There are two villages named Cradley in the Midlands of England. Our Cradley is an ancient Saxon Manor, Cradelei, included in the Domesday Book of 1086.
Cradley was historically in north Worcestershire, close to the county boundary with Staffordshire, and is now part of Dudley in the West Midlands. This area of north Worcestershire and south Staffordshire is widely known as the Black Country, a name derived from its industrial history, especially coal mining and iron works.
There is another Cradley, about 30 miles to the south, near to the Malvern Hills in south Worcestershire but just across the county boundary in Herefordshire. In contrast, this is a sparsely-populated, rural area, virtually untouched by heavy industry.
Our Cradley is close to but a different place from the larger Cradley Heath, across the river Stour, in what was Staffordshire, now part of Sandwell in the West Midlands. Cradley Heath is in the parish of Rowley Regis, relatively a new town in comparison to Cradley.
Cradley's location on the earth's surface is Latitude 52' 27" North Longitude 2' 5" West, and Ordnance Survey grid reference SO9485.
The 1881 UK Census transcription, as published in the set of CDs by the Church of Latter Day Saints (Mormons), contains a major error when it comes to Cradley. A lot of the entries are mis-spelt as GRADLEY. When searching for someone living in Cradley, we recommend that you enter "?radley" in the City or Town field when searching on Census Place. This will find them all.
For purposes of Civil Registration (Births, Marriages and Deaths since 1837), Cradley is in the Stourbridge Registration District. Certified copies of entries in the Registers are obtainable from the Register Office by post at £6.50 each. The address is Superintendent Registrar, Register Office, Crown Centre, Stourbridge, West Midlands, DY8 1PA. Don't forget to send a stamped addressed envelope with your order. The local Register Office is cheaper, quicker and friendlier than applying to the Registrar General at the Office for National Statistics. This is especially the case with Stourbridge, where the staff are most helpful and certificates are almost always despatched by return of post, that is, the day they receive your order.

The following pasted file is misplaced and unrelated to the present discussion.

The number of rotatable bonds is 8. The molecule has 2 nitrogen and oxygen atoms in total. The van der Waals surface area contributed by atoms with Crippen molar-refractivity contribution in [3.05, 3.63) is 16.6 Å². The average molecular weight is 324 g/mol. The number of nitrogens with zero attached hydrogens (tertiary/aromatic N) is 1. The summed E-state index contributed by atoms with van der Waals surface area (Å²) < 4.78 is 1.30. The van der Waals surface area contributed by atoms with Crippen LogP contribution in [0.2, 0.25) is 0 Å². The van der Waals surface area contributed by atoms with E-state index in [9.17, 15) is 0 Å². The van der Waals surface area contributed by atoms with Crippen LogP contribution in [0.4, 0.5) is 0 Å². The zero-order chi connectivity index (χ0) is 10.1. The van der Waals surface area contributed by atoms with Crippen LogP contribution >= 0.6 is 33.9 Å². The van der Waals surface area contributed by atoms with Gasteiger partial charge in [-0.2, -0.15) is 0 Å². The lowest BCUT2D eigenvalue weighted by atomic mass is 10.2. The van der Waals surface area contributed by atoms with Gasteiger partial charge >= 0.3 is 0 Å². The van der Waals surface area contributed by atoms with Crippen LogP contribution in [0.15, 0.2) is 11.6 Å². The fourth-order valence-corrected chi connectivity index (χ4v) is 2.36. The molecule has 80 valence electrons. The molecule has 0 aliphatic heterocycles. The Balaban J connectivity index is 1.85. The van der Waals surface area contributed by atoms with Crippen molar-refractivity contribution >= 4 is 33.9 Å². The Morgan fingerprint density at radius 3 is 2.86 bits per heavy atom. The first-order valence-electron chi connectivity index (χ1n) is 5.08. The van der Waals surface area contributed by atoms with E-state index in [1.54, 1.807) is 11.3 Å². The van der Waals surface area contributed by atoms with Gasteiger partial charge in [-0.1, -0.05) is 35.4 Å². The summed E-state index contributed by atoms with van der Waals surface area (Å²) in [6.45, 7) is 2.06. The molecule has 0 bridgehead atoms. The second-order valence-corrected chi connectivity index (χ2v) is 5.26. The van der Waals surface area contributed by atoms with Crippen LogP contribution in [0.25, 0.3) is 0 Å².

When searching for marriages, remember that many Cradley people went to other parishes to marry. Much the same applies for christenings. The favourite places were St. Thomas at Dudley, St. John the Baptist at Halesowen and St. Mary's at Old Swinford (Stourbridge). Halesowen, Old Swinford and Cradley are all in the Stourbridge Registration District. Dudley has its own Register Office.
Cradley is part of Dudley Metropolitan Borough Council for local government purposes, and has been since 1974. As well as Dudley town itself, Dudley Borough covers Stourbridge, The Lye, Quarry Bank, Halesowen, Netherton, Brierley Hill, Kingswinford, Sedgley, the Gornals, Cradley of course, and other smaller places.
Cradley postal addresses these days are in Halesowen, West Midlands. The name "Cradley" does not appear in the "official" postal address, but many of us carry on including it regardless. The postcode is generally "B63" followed by a number and two letters. (The "B" is for Birmingham.)
Cradley is a small town but it includes several smaller districts or local areas. Some of these are no more than one or two streets. There are no boundaries. These areas include: Colley Gate, Windmill Hill, Belle Vale, The Beecher, Fatherless Barn Estate, Two Gates, High Park, The Park, Netherend, Lyde Green, Overend, Homer Hill, High Town.
Some roads and streets have had name changes over the years. For example:
The High Street is now called Colley Lane
Salt Hill (from High Town down to Butcher's Lane) is also now part of Colley Lane
Furlong Lane used to be called Spring Lane (named after a spring of water from the Clent Hills - now stopped up)
Church Road used to be called Church Street and before that School Lane
Maple Tree Lane used to be called Kan Kan Row or Maple Gap Lane
Blue Ball Lane used to be called The Innage
Lyde Green used to be called Light Green
Slade Road used to be called The Slad Piece (and is still widely known by that name)
Many other roads, streets and places no longer exist. For example, Dick's Hill, Anvil Yard, Lumban's Bank, Parade, Ash Bank, New Street, Little Hill and Victoria Street.
We hope this helps.